A Ketone Ester Drink Lowers Human Ghrelin and Appetite.
Stubbs BJ., Cox PJ., Evans RD., Cyranka M., Clarke K., de Wet H.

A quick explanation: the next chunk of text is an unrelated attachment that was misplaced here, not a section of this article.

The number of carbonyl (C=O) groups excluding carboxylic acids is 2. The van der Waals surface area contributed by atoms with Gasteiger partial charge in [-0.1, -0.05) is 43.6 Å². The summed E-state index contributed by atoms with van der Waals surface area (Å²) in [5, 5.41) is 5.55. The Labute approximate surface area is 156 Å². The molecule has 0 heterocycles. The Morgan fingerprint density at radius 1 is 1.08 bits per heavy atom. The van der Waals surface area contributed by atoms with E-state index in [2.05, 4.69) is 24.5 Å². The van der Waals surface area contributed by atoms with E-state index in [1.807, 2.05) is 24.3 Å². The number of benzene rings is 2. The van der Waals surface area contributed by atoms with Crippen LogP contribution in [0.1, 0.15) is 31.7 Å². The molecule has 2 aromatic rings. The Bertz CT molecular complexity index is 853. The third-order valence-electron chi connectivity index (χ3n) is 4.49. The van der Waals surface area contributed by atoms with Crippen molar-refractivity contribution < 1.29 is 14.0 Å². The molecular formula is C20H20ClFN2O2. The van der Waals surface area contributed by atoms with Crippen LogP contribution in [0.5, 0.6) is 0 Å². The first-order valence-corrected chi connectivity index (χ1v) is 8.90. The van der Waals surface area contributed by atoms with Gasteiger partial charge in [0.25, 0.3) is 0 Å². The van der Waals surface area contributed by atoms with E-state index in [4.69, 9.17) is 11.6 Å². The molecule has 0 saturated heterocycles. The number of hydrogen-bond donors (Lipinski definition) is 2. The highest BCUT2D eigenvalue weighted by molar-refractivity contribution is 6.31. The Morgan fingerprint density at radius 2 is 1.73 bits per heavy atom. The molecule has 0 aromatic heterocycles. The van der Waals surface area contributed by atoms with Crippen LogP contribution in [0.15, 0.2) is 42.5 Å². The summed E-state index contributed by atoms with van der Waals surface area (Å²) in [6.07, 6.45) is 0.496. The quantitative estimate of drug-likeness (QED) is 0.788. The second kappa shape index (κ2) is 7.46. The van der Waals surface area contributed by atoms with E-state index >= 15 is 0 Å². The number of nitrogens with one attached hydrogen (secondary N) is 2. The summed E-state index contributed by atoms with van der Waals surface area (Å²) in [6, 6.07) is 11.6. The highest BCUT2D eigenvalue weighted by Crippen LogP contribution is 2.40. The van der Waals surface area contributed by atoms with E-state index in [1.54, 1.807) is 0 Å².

OBJECTIVE: The ketones d-β-hydroxybutyrate (BHB) and acetoacetate are elevated during prolonged fasting or during a "ketogenic" diet. Although weight loss on a ketogenic diet may be associated with decreased appetite and altered gut hormone levels, it is unknown whether such changes are caused by elevated blood ketones. This study investigated the effects of an exogenous ketone ester (KE) on appetite. METHODS: Following an overnight fast, subjects with normal weight (n = 15) consumed 1.9 kcal/kg of KE, or isocaloric dextrose (DEXT), in drinks matched for volume, taste, tonicity, and color. Blood samples were analyzed for BHB, glucose, insulin, ghrelin, glucagon-like peptide 1 (GLP-1), and peptide tyrosine tyrosine (PYY), and a three-measure visual analogue scale was used to measure hunger, fullness, and desire to eat. RESULTS: KE consumption increased blood BHB levels from 0.2 to 3.3 mM after 60 minutes. DEXT consumption increased plasma glucose levels between 30 and 60 minutes. Postprandial plasma insulin, ghrelin, GLP-1, and PYY levels were significantly lower 2 to 4 hours after KE consumption, compared with DEXT consumption. Temporally related to the observed suppression of ghrelin, reported hunger and desire to eat were also significantly suppressed 1.5 hours after consumption of KE, compared with consumption of DEXT. CONCLUSIONS: Increased blood ketone levels may directly suppress appetite, as KE drinks lowered plasma ghrelin levels, perceived hunger, and desire to eat.